How to configure and use jailed processes in FreeBSD

Safely Behind Bars


The jail solution on FreeBSD is not only a security concept, it also provides a small virtualization solution. It gives data center administrators a powerful tool and allows Internet service providers to offer a root shell to their customers. The model's design ensures full security.

Jails also offer administrators on home networks a significant security advantage, for example, by locking up the DNS service and a web browser in a jail. These features all demonstrate that jails on FreeBSD can provide a genuine benefit with versatile applications.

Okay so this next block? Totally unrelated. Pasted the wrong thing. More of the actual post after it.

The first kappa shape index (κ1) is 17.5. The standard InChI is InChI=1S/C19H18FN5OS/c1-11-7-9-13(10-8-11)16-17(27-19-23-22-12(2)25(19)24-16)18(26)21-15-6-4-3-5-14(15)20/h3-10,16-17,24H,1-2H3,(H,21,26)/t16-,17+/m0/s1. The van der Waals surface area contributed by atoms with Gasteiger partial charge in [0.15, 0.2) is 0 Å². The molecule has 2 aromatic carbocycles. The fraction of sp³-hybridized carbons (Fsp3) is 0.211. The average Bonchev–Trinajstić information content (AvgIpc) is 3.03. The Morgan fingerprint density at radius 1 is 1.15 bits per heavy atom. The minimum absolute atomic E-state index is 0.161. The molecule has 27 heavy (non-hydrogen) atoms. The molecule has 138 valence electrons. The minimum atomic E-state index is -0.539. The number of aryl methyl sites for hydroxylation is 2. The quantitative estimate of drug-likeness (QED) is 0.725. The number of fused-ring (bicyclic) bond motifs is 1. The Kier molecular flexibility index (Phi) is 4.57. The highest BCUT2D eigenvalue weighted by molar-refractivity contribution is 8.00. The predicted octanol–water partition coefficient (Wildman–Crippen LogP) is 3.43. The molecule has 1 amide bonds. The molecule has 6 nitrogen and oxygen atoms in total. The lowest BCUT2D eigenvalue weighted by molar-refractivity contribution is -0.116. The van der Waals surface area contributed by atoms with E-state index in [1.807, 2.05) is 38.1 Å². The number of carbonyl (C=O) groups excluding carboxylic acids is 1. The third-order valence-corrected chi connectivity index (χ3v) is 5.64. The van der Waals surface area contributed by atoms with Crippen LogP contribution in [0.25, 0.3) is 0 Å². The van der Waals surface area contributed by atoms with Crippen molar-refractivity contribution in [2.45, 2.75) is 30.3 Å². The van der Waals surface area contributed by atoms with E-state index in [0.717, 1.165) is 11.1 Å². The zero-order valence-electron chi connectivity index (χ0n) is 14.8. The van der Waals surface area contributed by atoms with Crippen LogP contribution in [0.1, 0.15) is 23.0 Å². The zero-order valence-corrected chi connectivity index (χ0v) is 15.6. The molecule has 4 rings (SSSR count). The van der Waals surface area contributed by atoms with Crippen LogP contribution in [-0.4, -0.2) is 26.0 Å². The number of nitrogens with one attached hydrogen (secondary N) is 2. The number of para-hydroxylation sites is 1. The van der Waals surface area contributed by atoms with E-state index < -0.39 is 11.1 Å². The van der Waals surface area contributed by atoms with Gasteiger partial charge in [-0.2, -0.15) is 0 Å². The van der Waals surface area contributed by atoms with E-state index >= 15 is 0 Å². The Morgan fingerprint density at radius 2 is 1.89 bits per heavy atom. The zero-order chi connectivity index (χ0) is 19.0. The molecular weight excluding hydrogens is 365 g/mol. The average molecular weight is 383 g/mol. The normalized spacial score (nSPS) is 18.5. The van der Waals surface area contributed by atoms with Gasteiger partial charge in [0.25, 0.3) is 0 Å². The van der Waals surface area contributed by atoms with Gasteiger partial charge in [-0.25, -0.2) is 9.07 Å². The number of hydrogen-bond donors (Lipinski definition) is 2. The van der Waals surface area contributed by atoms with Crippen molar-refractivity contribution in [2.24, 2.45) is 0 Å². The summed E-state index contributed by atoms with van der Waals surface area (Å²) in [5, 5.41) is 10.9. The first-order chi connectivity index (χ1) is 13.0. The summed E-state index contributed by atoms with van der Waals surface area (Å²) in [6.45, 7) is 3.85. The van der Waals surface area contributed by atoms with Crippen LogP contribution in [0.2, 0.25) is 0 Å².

1. FreeBSD Handbook:
  2. Nemeth, Evi, et al. Unix and Linux System Administration Handbook , 4th Edition. Prentice Hall. 2010.
  3. Sarmiento, Evan. "The Jail Subsystem," Chapter 4, in FreeBSD Architecture Handbook:
  4. Kamp, Poul-Henning, and Robert N.M. Watson, "Jails: Confining the omnipotent root":
  5. McKusick, Marshall Kirk, and George V. Neville-Neil. The Design and Implementation of the FreeBSD Operating System , Chapter 4: The Jail Facility in FreeBSD 5.2. Addison-Wesley. 2004.
  6. Man pages: jail(8), jexec(8), jls(8), killall(1), ipfw(8), ezjail-admin(1), mount_nullfs(8)
  7. ISC DHCP daemon:
  8. Postfix MTA:
  9. FreeBSD Forums:
  10. PF packet filter manual:

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